CSS is notoriously hard to maintain. Projects that start out with good intentions almost always go to hell.
I believe this happens for two main reasons:
- CSS lacks structure
- Naming things is hard
Since CSS styles can be applied to elements in many different ways including inline styles, classes, ids, directly to the element, and more, this creates specificity hell and quickly becomes impossible to maintain.
What CSS needs is a way to structure and name classes that eliminates this “feature” of specificity.
With BEM, every HTML element has a separate class that acts independently, all contained within a parent block.
Here is an example from the docs:
This certainly eliminates any specificity problems and provides a lot of control, but it comes with a tradeoff. Since blocks essentially encapsulate styles, any code written cannot be used outside of the context of that block. That means that when using BEM, our precious time will be spent coming up with class names and writing new CSS, even when we just want to add a small modification.
This led me to look for a methodology that solved the specificity problem, promoted code reusability, and didn’t require thinking up class names.
The Winner: Atomic CSS
I found what I was looking for with a utility-first approach known as Atomic CSS (or Functional CSS). Atomic CSS is the practice of using small, immutable classes to create designs– just like building with legos.
The idea is that each class does one specific thing and is named after that thing. By building with small classes, writing new CSS is rare, styles don’t clash between classes, and semantic class names don’t have to be conjured up. This results in a huge productivity boost. Plus, it’s fun.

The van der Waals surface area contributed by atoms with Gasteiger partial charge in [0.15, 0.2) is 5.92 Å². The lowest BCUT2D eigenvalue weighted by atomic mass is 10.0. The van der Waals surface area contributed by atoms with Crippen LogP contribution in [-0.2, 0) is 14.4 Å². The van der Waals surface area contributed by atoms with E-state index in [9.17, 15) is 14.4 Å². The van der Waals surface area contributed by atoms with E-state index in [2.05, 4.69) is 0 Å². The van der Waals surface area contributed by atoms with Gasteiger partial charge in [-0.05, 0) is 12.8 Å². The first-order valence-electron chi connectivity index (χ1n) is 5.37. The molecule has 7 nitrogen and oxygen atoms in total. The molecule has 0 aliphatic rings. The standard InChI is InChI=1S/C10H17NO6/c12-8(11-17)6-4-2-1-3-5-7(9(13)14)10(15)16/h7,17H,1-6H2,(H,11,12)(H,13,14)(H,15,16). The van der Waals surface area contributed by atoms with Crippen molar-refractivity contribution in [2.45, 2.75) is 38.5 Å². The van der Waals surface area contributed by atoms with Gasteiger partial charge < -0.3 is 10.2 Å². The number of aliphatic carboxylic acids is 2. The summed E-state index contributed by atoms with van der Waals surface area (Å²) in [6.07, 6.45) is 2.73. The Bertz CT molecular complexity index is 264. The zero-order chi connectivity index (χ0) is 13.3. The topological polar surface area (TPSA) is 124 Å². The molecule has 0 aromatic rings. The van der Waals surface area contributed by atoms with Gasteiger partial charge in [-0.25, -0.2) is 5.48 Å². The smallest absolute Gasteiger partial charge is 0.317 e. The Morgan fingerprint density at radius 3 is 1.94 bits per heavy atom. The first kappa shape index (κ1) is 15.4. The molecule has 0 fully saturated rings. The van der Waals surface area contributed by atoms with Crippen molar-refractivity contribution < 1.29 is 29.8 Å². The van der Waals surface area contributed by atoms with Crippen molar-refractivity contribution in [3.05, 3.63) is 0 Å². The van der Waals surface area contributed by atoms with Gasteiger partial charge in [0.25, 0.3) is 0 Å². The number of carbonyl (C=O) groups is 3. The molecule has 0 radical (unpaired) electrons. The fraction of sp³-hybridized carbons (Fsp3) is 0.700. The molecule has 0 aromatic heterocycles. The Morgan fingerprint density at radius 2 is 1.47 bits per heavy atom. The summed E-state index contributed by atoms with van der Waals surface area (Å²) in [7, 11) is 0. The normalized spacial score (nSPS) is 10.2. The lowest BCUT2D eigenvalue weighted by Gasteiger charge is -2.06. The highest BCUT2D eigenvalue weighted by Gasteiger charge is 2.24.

Style guides can dictate the available atomic classes making for a much more consistent design and designers can easily tweak styles without bugging developers.
For reusable UI components, we’ll want to have traditional reusable CSS classes instead of atomic classes. However, we can still make use of atomic classes by building our reusable class with atomic building blocks like so:
Another solution to creating reusable components is to use a templating language:
A for loop let’s us easily maintain our atomic styles across a set of components. This is my preferred way of handling reusable components.
Sometimes it’s necessary to write brand new custom CSS, and that’s fine with this methodology. It’s utility first for a reason.
The idea is that the use of atomic classes will make it more rare and therefore easier to maintain. We can also continue to use atomic classes in our custom classes as well.
Atomic CSS Grid
I make use of atomic classes with CSS Grid to have a few grids ready to go:
The hardest part about using the atomic methodology is responsive classes. That’s why I only use Tailwind CSS . It can generate responsive atomic classes that can be used with a prefix (such as sm:class-name). Seriously, check Tailwind CSS out.
I’ve found that this set of practices and tools makes CSS vastly easier to maintain. I also think CSS architecture is really important as well. Using Sass and separating our files can keep them small and manageable. I prefer separating files out like this:
- Tools: Variables (like colors, fonts, and breakpoints), mixins, and functions.
- Reset: Normalize.css.
- Base: Low-level styles for HTML elements like headers, paragraphs, images, and sections.
- Atomic: Atomic CSS utility classes.
To me, Atomic CSS makes managing and designing with CSS way more enjoyable and manageable compared to other methodologies. Also, being able to design on the fly without writing any CSS is liberating. It turns out that Atomic CSS is catching on and large companies like Yahoo!, Medium, Github, and Twitch are already using it in production.
For more reading on the topic, this website has a long list of interesting articles: https://johnpolacek.github.io/the-case-for-atomic-css/